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Carmakers take a huge hit in March

But some brands are offering help to distressed customers

Photo (c) 3alexd - Getty Images
It should come as no surprise that new car sales tanked in March and the first quarter as a whole. But what may be surprising is that the carmakers who saw their sales plummet have nonetheless offered financial help to their customers.

One exception to a big drop in sales is Kia, which reported that the Sportage SUV – its longest-running nameplate in the U.S. – realized best-ever first-quarter sales of 20,057 units. Most of the increase, however, occurred before the coronavirus (COVID-19) began to batter the economy.

To respond to the crisis, Kia said it has launched a program that will help new and existing customers impacted by the pandemic. It has initiated payment deferral programs that will continue until further notice.  

“Our primary concerns are for the health of our employees, those that work throughout our nationwide network of Kia dealers and our customers, as well as the future of our business," said Bill Peffer, vice president, sales operations, Kia Motors America

Free extras from GM

General Motors reports that its first-quarter sales dropped by 7 percent. To help consumers cope with the huge hit to the economy, GM says it’s also offering its customers some extras.

"In this uncertain and challenging time, GM and our strong network of dealers are here to help, offering concierge service, providing courtesy transportation to customers in need and offering home delivery where permissible," said Kurt McNeil, U.S. vice president, Sales Operations.

GM has also enabled OnStar Crisis Assist services for all connected vehicle owners, as well as complimentary in-vehicle data for all Wi-Fi-equipped vehicles.

Mazda sales plunged in March by nearly 42 percent when compared to March 2019. Year-to-date sales totaled 67,670 vehicles, a decrease of 4.5 percent.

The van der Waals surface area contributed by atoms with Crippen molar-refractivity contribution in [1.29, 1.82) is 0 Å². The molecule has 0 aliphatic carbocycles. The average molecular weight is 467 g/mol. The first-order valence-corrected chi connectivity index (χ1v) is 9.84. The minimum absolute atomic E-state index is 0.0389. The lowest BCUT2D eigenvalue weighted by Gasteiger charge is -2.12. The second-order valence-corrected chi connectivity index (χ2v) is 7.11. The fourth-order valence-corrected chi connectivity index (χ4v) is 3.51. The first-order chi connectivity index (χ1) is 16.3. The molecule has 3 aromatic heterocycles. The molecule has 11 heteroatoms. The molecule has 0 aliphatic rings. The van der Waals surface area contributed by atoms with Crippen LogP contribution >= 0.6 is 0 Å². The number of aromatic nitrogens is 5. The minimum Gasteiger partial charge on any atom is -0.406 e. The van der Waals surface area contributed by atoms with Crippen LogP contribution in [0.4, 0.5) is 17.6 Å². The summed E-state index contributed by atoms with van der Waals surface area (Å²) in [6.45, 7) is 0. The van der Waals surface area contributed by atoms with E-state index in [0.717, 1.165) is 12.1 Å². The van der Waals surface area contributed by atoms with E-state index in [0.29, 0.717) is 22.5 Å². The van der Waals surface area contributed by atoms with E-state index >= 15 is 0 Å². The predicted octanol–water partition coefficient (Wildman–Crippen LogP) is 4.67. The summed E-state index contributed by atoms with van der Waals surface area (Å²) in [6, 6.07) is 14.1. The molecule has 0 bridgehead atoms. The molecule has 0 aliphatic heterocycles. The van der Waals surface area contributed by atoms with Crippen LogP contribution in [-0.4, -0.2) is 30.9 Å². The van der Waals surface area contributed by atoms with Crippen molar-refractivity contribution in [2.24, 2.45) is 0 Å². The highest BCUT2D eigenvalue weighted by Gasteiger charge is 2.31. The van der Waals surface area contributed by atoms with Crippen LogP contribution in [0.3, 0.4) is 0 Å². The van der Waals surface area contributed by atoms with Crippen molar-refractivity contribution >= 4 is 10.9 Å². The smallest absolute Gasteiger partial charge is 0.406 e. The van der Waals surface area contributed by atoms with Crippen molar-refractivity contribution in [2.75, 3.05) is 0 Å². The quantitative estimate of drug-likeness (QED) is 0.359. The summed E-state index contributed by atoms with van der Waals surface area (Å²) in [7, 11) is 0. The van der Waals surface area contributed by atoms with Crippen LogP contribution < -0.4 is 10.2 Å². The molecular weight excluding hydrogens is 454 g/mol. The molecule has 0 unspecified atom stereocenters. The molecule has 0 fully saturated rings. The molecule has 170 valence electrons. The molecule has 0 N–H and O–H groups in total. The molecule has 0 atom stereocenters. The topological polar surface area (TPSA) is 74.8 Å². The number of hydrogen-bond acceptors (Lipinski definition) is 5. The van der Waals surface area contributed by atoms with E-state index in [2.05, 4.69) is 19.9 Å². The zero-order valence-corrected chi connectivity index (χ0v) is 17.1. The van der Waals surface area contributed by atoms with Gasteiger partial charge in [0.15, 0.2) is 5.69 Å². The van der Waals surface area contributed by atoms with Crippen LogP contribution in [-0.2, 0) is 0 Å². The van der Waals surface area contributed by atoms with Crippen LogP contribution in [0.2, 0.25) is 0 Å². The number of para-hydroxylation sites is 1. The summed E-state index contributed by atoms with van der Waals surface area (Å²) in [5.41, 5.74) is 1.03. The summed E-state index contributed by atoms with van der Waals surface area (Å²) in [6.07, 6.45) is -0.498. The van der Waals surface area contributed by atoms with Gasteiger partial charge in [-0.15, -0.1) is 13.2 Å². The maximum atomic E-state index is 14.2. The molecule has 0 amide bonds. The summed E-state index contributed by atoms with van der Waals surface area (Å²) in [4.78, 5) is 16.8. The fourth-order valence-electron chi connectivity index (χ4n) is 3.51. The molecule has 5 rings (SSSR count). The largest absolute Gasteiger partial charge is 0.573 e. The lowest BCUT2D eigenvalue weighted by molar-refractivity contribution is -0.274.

Subaru took an even bigger hit last month, with March sales plunging more than 47 percent over last year. But at the same time, the company says its dealers have volunteered in their local communities, offering shopping services for seniors, supporting local blood drives, and contributing to food banks.

"Our March sales reflect the current trends in the marketplace, with government guidelines around social distancing and stay-at-home orders limiting car buying across the board," said Jeff Walters, Senior Vice President of Sales. "We thank our dedicated network of retailers for working to make their stores as clean and safe as possible. We will ease concerns for car buyers in this uncertain time and continue to support our owners with reliable and safe vehicles they can depend on."

After the virus, big changes

Clearly, automakers are looking ahead to when the threat of the virus has lifted and consumers return to the showroom. And when they do, they may find some big changes.

Michelle Krebs, executive analyst at Autotrader, says it’s likely that carmakers will take the opportunity to eliminate some models and even brands.

“Long-suffering brands like Fiat might not survive the crisis,” Krebs said. “We also anticipate that sales of subcompact and compact cars, as well as subcompact SUVs, will struggle the most in the coming year.”

That’s because those cars tend to be the choice of the least creditworthy consumers, who may find they are the most vulnerable to layoffs in the impending economic downturn.

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